Q&A: Naughty Dog’s Bruce Straley
In Play issue 176, on-sale 19 February 2009, we go in-depth with one of the PS3’s most significant releases of 2009, Uncharted 2: Among Thieves. As part of the feature, we chatted to various members of Naughty Dog but, due to time constraints, we had to cut an interview with Bruce Straley, Game Director of Uncharted 2. Still, here’s a big dollop of it for your pleasure. Enjoy!
You’ve opted to make Uncharted a series – what caused this? Were you all still yearning to explore this world once you’d finished the first game?
The sun has not yet set on Nathan Drake, that’s for certain. We’ve just started to get to know him in Uncharted: Drake’s Fortune and we wanted to learn more about who he is. Boy do we ever – in Uncharted 2, Drake has fallen back into his old ways and again is operating out in the fringes, one rife with mercenary treasure-seekers and thieves.
Can you tell us about the Marco Polo plot in Among Thieves?
As in Uncharted, the foundation for Drake’s new adventure is an unsolved historical mystery – this time surrounding Marco Polo and his doomed voyage home from China in 1292. After spending almost 20 years in the court of the emperor Kublai Khan, Marco Polo departed with 14 ships and over 600 passengers and crew – but when he arrived at his destination a year and a half later, only one ship remained, and only 18 of the passengers had survived. Although Marco Polo described almost every other aspect of his adventures in minute detail, he never revealed what happened to the ships that were lost.
Drawn in by the potential treasure to be found – but really most inspired by the intrigue of the historical mystery to be solved – Drake embarks on a quest to find the lost fleet. He soon realises that Marco Polo was hiding a much bigger secret – he had gone on a secret expedition on behalf of the emperor to find the mythical kingdom of Shambhala (otherwise known as Shangri-La) and to recover the legendary Cintamani Stone, the ‘wish-fulfilling jewel’ of Buddhist mythology. The Stone is described by Marco Polo as a massive raw sapphire – if it truly exists, it would be worth billions of dollars today.
This discovery sets Drake on a new course following Marco Polo’s 700-year-old trail through a diverse range of exotic environments to find out if the lost city of Shambhala, rumored to lie deep in the Himalayas, really exists. This quest also pits him against a new, more formidable adversary who is after the same artifact – a ruthless, rogue paramilitary leader with a private army and a relentless ambition to recover the Stone for himself.
Does the plot affect the setting in a different way to the first? Obviously, when Nate found out about El Dorado, there was only one location that he legitimately needed to explore. Judging from the trailer and early screenshots, it seems Marco Polo gives you more scope on where you can take Uncharted 2. Is this a globetrotting adventure?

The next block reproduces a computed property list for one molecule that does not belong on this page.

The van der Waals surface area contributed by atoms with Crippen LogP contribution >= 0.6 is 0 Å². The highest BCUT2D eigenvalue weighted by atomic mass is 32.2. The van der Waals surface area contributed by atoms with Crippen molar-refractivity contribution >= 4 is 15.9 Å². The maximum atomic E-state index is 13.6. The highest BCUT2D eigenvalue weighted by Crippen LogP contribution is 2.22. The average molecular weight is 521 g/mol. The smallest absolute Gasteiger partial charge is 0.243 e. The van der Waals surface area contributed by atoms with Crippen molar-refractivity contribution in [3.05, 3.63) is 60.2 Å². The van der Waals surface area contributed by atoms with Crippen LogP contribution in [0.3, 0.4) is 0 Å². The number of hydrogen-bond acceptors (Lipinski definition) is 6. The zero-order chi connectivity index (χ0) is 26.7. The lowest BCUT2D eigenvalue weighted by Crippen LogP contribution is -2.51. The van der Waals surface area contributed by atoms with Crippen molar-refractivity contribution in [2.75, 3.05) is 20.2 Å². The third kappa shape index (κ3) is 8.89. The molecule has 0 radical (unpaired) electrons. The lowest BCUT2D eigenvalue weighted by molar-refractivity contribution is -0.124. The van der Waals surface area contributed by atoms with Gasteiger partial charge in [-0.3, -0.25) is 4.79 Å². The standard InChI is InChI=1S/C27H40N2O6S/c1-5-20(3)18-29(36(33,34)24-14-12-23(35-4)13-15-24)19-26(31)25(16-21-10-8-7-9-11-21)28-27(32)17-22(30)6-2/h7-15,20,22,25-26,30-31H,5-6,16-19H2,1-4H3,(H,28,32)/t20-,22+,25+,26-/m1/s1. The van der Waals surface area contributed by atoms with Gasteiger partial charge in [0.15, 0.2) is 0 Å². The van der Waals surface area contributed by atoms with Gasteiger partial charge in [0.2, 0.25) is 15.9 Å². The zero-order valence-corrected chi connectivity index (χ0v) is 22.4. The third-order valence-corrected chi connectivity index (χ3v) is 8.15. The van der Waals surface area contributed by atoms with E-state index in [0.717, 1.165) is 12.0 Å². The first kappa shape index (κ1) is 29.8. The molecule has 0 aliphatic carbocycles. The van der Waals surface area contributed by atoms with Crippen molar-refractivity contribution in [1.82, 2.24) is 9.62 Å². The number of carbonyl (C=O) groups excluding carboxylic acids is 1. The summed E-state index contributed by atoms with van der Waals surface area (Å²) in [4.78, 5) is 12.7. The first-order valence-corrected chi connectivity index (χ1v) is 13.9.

Our desire to vastly increase the scale of the game, along with the rich storytelling opportunities we can leverage from the life of Marco Polo, provides us with the opportunity to throw Drake into a wider variety of dangerous locations and treacherous environments throughout his journey. However, given what portion of Marco Polo’s story we’re focusing on, we can tell you that Drake will find himself primarily travelling in many areas throughout Asia as he searches for the truth behind the lost city of Shambhala.
Which locations can you confirm make an appearance in Uncharted 2?
Drake will definitely find himself in the snowy mountains of the Himalayas, as shown in our trailers, and he will also travel through a war-torn Nepalese city, which you have also seen in the screenshots we have released. Beyond that… well, we’re not ready to reveal everything quite yet, that wouldn’t be any fun now.
How have you added to Drake’s range of physical abilities?
We’ve been making improvements and updates to pretty much every aspect of our gameplay, many of which affect what Drake can do. There have been major overhauls and fine tuning of almost every system in the game. Grabbing cover is better, moving in cover is more intuitive, we’ve made enhancements to how you throw grenades, added new traversal mechanics for Drake, new weapons, and have made a huge reworking of our AI systems – I mean, just about everything has been improved upon!
One of our major goals in Uncharted 2: Among Thieves was to do everything we could to ground Drake in reality. With this in mind, we examined our climbing mechanics and animation to see how we could improve upon it and make it look and feel more like what one would expect when climbing and exploring. What we’ve been able to do in the end is allow Drake to climb freely, hand over hand, on objects, and we extended those traversal mechanics to objects like monkey bars, ropes and so forth. We’ve also made improvements to our animation system overall, which not only increase how natural those movements feel, but also add more complexity to the layered animation states so that the player can see how Drake reacts to the changing environment around him.